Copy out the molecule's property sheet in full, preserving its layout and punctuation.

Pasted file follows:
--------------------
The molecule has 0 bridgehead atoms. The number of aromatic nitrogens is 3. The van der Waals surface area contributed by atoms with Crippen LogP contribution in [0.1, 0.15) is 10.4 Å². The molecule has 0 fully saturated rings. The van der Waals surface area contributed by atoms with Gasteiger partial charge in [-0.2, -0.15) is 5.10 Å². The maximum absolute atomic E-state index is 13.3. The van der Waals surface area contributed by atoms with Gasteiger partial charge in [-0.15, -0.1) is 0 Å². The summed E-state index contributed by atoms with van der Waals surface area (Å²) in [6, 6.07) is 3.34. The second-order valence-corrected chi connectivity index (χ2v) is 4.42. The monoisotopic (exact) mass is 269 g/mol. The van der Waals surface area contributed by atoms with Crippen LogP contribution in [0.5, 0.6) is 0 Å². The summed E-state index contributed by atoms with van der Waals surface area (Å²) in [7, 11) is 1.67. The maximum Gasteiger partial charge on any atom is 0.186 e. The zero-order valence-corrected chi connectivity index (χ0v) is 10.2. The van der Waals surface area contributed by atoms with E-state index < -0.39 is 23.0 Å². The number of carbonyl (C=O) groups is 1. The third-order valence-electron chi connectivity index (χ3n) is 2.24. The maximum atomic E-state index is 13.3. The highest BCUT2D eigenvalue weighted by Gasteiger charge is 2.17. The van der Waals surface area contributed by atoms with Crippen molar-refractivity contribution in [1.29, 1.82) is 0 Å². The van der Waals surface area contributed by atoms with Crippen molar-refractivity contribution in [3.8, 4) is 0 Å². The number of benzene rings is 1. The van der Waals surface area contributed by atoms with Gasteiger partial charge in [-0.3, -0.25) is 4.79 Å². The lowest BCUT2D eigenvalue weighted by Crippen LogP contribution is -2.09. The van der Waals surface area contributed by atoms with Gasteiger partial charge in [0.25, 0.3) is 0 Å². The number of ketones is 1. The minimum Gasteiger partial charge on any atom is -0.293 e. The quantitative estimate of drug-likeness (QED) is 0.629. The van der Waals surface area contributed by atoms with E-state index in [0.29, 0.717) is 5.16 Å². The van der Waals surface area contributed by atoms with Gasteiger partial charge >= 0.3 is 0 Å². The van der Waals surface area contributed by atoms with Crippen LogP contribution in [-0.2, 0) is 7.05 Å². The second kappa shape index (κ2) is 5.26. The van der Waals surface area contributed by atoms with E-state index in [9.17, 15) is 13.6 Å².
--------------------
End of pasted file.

The molecule has 0 bridgehead atoms. The number of aromatic nitrogens is 3. The van der Waals surface area contributed by atoms with Crippen LogP contribution in [0.1, 0.15) is 10.4 Å². The molecule has 0 fully saturated rings. The van der Waals surface area contributed by atoms with Gasteiger partial charge in [-0.2, -0.15) is 5.10 Å². The maximum absolute atomic E-state index is 13.3. The van der Waals surface area contributed by atoms with Gasteiger partial charge in [-0.15, -0.1) is 0 Å². The summed E-state index contributed by atoms with van der Waals surface area (Å²) in [6, 6.07) is 3.34. The second-order valence-corrected chi connectivity index (χ2v) is 4.42. The monoisotopic (exact) mass is 269 g/mol. The van der Waals surface area contributed by atoms with Crippen LogP contribution in [0.5, 0.6) is 0 Å². The summed E-state index contributed by atoms with van der Waals surface area (Å²) in [7, 11) is 1.67. The maximum Gasteiger partial charge on any atom is 0.186 e. The zero-order valence-corrected chi connectivity index (χ0v) is 10.2. The van der Waals surface area contributed by atoms with E-state index < -0.39 is 23.0 Å². The number of carbonyl (C=O) groups is 1. The third-order valence-electron chi connectivity index (χ3n) is 2.24. The maximum atomic E-state index is 13.3. The highest BCUT2D eigenvalue weighted by Gasteiger charge is 2.17. The van der Waals surface area contributed by atoms with Crippen molar-refractivity contribution in [1.29, 1.82) is 0 Å². The van der Waals surface area contributed by atoms with Crippen molar-refractivity contribution in [3.8, 4) is 0 Å². The number of benzene rings is 1. The van der Waals surface area contributed by atoms with Gasteiger partial charge in [-0.3, -0.25) is 4.79 Å². The lowest BCUT2D eigenvalue weighted by Crippen LogP contribution is -2.09. The van der Waals surface area contributed by atoms with Gasteiger partial charge in [0.25, 0.3) is 0 Å². The number of ketones is 1. The minimum Gasteiger partial charge on any atom is -0.293 e. The quantitative estimate of drug-likeness (QED) is 0.629. The van der Waals surface area contributed by atoms with E-state index in [0.29, 0.717) is 5.16 Å². The van der Waals surface area contributed by atoms with Gasteiger partial charge >= 0.3 is 0 Å². The van der Waals surface area contributed by atoms with Crippen LogP contribution in [-0.2, 0) is 7.05 Å². The second kappa shape index (κ2) is 5.26. The van der Waals surface area contributed by atoms with E-state index in [9.17, 15) is 13.6 Å².